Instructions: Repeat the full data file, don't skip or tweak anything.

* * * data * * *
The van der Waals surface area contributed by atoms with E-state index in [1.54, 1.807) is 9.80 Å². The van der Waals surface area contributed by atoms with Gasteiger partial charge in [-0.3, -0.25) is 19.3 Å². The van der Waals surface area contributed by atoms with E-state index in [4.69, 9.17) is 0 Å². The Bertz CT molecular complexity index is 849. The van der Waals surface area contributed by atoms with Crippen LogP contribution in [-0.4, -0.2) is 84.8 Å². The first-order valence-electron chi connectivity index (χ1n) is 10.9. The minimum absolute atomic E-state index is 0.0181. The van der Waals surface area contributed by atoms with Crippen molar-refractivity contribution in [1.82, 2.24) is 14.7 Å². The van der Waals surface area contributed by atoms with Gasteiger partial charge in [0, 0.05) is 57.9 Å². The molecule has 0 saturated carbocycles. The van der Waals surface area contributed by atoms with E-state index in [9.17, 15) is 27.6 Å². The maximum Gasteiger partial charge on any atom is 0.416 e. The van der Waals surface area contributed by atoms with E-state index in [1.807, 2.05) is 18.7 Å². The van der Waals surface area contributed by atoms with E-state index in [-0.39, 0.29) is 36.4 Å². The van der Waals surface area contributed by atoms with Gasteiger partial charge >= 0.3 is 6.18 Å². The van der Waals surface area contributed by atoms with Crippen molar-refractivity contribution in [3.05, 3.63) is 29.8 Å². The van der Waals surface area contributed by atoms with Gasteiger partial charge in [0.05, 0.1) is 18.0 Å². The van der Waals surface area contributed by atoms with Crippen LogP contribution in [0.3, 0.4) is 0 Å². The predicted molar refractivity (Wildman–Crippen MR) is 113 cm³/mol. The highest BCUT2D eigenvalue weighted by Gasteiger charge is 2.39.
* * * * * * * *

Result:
The van der Waals surface area contributed by atoms with E-state index in [1.54, 1.807) is 9.80 Å². The van der Waals surface area contributed by atoms with Gasteiger partial charge in [-0.3, -0.25) is 19.3 Å². The van der Waals surface area contributed by atoms with E-state index in [4.69, 9.17) is 0 Å². The Bertz CT molecular complexity index is 849. The van der Waals surface area contributed by atoms with Crippen LogP contribution in [-0.4, -0.2) is 84.8 Å². The first-order valence-electron chi connectivity index (χ1n) is 10.9. The minimum absolute atomic E-state index is 0.0181. The van der Waals surface area contributed by atoms with Crippen molar-refractivity contribution in [1.82, 2.24) is 14.7 Å². The van der Waals surface area contributed by atoms with Gasteiger partial charge in [0, 0.05) is 57.9 Å². The molecule has 0 saturated carbocycles. The van der Waals surface area contributed by atoms with E-state index in [9.17, 15) is 27.6 Å². The maximum Gasteiger partial charge on any atom is 0.416 e. The van der Waals surface area contributed by atoms with E-state index in [1.807, 2.05) is 18.7 Å². The van der Waals surface area contributed by atoms with E-state index in [-0.39, 0.29) is 36.4 Å². The van der Waals surface area contributed by atoms with Gasteiger partial charge >= 0.3 is 6.18 Å². The van der Waals surface area contributed by atoms with Crippen molar-refractivity contribution in [3.05, 3.63) is 29.8 Å². The van der Waals surface area contributed by atoms with Gasteiger partial charge in [0.05, 0.1) is 18.0 Å². The van der Waals surface area contributed by atoms with Crippen LogP contribution in [0.3, 0.4) is 0 Å². The predicted molar refractivity (Wildman–Crippen MR) is 113 cm³/mol. The highest BCUT2D eigenvalue weighted by Gasteiger charge is 2.39.